WASHINGTON - The U.S. Transportation Department Tuesday demanded documents related to Toyota’s massive recalls in the United States
to find out if the automaker acted swiftly enough.
Toyota, meanwhile, said it will idle production temporarily at
Texas and Kentucky plants over concerns the recalls could lead to
big stockpiles of unsold vehicles.
The legal documents demand that Toyota tell the government when
and how the company learned of the safety defects in millions of
vehicles over the entrapment of gas pedals by floor mats and sticky
accelerators. The documents were delivered to Toyota on Tuesday and
the company must respond within 30-to-60 days or face fines.
The intensifying government investigation of Toyota and
production halts at its assembly plants represented another sign of
the ripple effect the recall of 8.5 million vehicles has had on the
world’s No. 1 automaker.
Toyota faces separate probes by the Obama
administration and Congress as it struggles to maintain its loyal
customer base and its reputation for safety and quality.
Toyota said it was halting production temporarily in San
Antonio, Texas, and Georgetown, Ky., to address concerns that too
many unsold vehicles may be building up at dealerships because of
the large recalls.
Company spokesman Mike Goss said the Texas plant, which builds
the Tundra pickup truck, would take production breaks for the weeks
of March 15 and April 12.
The Kentucky plant, which makes the
Camry, Avalon and Venza vehicles, plans to take a non-production
day on Feb. 26 and may not build vehicles on three more days in
March and April.
In late January, Toyota halted production of recalled brands
throughout the United States for about a week.
The information requests from the government, similar to a
subpoena, follows criticism from consumer groups that the
Transportation Department was too soft on automakers and failed to
fine the companies or seek detailed information from them through
Department of Transporation investigates
U.S. Transportation Secretary Ray LaHood has defended his
department’s handling of the Toyota investigation, calling the
Japanese automaker “a little safety deaf” about the safety
LaHood said the government urged Toyota to issue recalls
and sent federal safety officials to Japan to warn company
officials of the seriousness of the problems.
Under federal law, automakers must notify the DOT’s National
Highway Traffic Safety Administration within five days of
determining that a safety defect exists and promptly conduct a
Government investigators are looking into whether Toyota
discovered the problems during preproduction or post-production of
the affected vehicles, whether their recalls covered all affected
vehicles and whether the company learned of the problems through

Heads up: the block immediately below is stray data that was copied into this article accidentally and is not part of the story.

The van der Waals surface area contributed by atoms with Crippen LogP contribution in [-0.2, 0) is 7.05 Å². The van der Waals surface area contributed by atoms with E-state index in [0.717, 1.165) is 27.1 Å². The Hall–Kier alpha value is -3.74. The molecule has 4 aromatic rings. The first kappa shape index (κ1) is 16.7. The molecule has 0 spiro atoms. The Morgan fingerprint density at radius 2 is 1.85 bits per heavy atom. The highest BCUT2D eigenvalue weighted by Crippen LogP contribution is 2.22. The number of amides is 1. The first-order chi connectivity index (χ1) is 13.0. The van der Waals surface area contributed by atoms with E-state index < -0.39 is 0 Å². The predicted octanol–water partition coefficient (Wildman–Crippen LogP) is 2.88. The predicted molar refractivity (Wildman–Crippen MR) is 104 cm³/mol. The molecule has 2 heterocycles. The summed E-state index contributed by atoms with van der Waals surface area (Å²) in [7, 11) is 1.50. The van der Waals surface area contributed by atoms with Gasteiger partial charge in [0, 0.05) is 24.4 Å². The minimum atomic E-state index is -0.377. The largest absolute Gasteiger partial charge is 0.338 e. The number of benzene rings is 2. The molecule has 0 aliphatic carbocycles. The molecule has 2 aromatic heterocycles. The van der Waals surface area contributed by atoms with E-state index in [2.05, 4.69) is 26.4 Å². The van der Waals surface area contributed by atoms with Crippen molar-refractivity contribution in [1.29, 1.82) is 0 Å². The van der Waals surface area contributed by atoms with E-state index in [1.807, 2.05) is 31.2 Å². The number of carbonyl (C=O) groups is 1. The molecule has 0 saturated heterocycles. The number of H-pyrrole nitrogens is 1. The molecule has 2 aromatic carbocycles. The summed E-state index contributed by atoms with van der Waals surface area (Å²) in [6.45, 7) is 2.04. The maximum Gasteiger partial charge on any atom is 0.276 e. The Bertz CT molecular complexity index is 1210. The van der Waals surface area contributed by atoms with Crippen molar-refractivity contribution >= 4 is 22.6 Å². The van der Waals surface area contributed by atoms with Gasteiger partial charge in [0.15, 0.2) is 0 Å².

consumer complaints or internal tests.
Federal officials are focusing on the two major issues behind
the recalls — gas pedals that can become lodged on floor mats and
pedal systems that are “sticky,” making it harder for drivers to
press on the pedal or ease up on the gas.
The information requests seek detailed timelines on when Toyota
first became aware of the problems, how they handled complaints,
how much they have paid out in warranty claims over pedal problems,
internal communications about pedals and company officials involved
in making decisions about the issue.
NHTSA also wants to know how seriously Toyota considered the
possibility that electronics of the gas pedal system may play a
The company has said tests show that the electronics were not
to blame. But federal safety officials want to know how Toyota
dealt with complaints that might not be related to floor mats or
Kathleen DeMeter, the director of NHTSA’s Office of Defects
Investigation Enforcement, wrote that the agency was “seeking to
determine whether Toyota viewed the underlying defects too
narrowly ... without fully considering the broader issue of
unintended acceleration and any associated safety-related defects
that warrant recalls.”
Congress is also investigating
The House Oversight and Government Reform Committee is holding a hearing on the Toyota recalls on Feb. 24 and the House Energy and Commerce Committee has scheduled a Feb. 25 hearing.
Toyota Motor North America chief executive Yoshi Inaba, LaHood and NHTSA Administrator David Strickland are expected to testify at both meetings.
The Senate Commerce, Science and Transportation Committee has
scheduled a March 2 hearing but has not yet announced its witness
Toyota has stepped up its lobbying ahead of the hearings by
highlighting its workers and U.S. production.
It flew production workers into Washington a day before a
blizzard last week to highlight the company’s commitment to quality
The company also received help from the governors of
four states with Toyota plants — including Kentucky Gov. Steve
Beshear — who called on Congress to be fair to the automaker.
Toyota has been fixing vehicles under recall.
Toyota Vice President Bob Carter told reporters at the National Automobile Dealers Association convention in Orlando, Fla., on Monday that the company had repaired about 500,000 of the 2.3 million vehicles recalled over a potentially sticky gas pedal.
Toyota president Akio Toyoda is expected to answer questions in
Japan Wednesday about the company’s recalls.